Currituck property designated as local landmark
With Chairman Bob While absent, Vice Chair Mike Payment called the July 20 Currituck County Board of Commissioners meeting to order.
During that meeting, commissioners designated one property as a local landmark, approved a preliminary plat for one residential subdivision and scheduled a vote on a second subdivision for the August meeting.
Acting on an early agenda item, an application requesting local landmark designation for the Poyner house in Moyock Village was given unanimous approval, making it the first local historic landmark property in the county.
According to current property owners Anthony and Virginia Agreste, the two-story, 2,059 square foot Victorian-style home at 219 Shingle Landing Road home was built in 1899 by Martin C. Poyner, a prominent store owner, farmer and landowner in Moyock who also served as postmaster for a time. One of his general stores facing Caratoke Highway still stands today.
The house and a tin-roofed barn built about the same time period still maintain the majority of their historical integrity.
Properties designated as a local landmark must meet secretary of interior design guidelines and deserve recognition and protection due to, among other things, its history, design, architecture, setting or workmanship.
Participation in the local landmark designation program is voluntary. Once designated, the owners qualify for a 50 percent tax deferral while the property is in the program.
Also given a green light was a request to amend plans for a 100 acre, 31 lot traditional subdivision development at 1216 Caratoke Highway.
The project was originally approved by commissioners in August 2019. The current request included removing a Caratoke Highway access with access through the Fost Development to the north, a change that alleviates a technical review committee safety concern regarding a new and potentially non-signaled railroad crossing to Caratoke Highway.
Another minor change approved Monday dealt with stormwater management.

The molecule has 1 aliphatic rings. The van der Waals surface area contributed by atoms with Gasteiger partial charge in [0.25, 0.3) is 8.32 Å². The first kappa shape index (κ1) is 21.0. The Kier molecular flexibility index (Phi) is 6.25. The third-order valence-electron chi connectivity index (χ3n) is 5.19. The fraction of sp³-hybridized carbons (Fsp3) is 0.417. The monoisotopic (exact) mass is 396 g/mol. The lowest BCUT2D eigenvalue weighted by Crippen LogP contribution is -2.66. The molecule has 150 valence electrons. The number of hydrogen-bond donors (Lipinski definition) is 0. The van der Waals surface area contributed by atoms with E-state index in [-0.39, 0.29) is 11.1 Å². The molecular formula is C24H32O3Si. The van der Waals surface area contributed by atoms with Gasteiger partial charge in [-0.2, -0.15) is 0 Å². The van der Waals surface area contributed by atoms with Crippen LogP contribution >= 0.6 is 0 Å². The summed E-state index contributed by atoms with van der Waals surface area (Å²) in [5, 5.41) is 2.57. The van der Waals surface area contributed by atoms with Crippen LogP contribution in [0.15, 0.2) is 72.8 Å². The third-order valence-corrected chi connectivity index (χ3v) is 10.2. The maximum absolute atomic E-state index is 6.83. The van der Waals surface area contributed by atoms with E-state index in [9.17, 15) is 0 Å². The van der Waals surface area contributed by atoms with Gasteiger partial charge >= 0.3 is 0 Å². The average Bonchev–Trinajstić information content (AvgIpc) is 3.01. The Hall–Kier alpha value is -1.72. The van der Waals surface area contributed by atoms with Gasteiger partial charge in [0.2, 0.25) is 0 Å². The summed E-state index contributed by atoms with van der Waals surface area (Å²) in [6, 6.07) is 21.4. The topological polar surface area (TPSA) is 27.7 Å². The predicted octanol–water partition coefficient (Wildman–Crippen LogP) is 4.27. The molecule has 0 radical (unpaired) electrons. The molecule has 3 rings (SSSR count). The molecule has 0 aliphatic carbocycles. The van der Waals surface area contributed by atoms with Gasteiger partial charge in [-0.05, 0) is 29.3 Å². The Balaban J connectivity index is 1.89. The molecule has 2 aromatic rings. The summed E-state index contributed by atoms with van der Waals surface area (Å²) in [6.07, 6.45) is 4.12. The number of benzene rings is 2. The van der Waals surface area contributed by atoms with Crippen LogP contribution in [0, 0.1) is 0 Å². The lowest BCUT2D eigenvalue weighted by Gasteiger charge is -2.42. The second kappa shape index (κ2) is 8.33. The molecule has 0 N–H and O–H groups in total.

Questions about potential flooding and other stormwater management issues may have helped bring a split vote for New Bridge Creek Estates plans.
Proposed as a conservation subdivision with 37 lots, each 40,000 sq. ft. along with the redevelopment of an existing subdivision located about 0.2 miles north of the intersection of Beechwood Shores Road and Catatoke Highway in Moyock. The property contains some wetlands and a creek between Beechwood Shores and this development.
Although commissioners Kevin McCord and Owen Etheridge had both been on the property but voiced no concerns on excessive water Paul M. Beaumont said he has drainage concerns since the topography drops at the back of the property and has more moisture.
Applicant Jerry Old said there were wet areas but did not know of any flooding problems there and Michael W. Strader Jr., director of engineering at Quible and Associates, assured the board that there was no drainage impact on surrounding properties and a map in the application packet shows drainage patterns for the area.
During public comments, nearby residents advised that the area is a swamp and digging two stormwater holding ponds there is not wise.
After a lengthy discussion, a motion to approve saw Payment, McCord and Owen Etheridge in favor and Beaumont, Mary Etheridge and Selina S. Jarvis opposed.
The board then agreed to delay any further action until the August 3 meeting when Bob White would be available to cast a vote.
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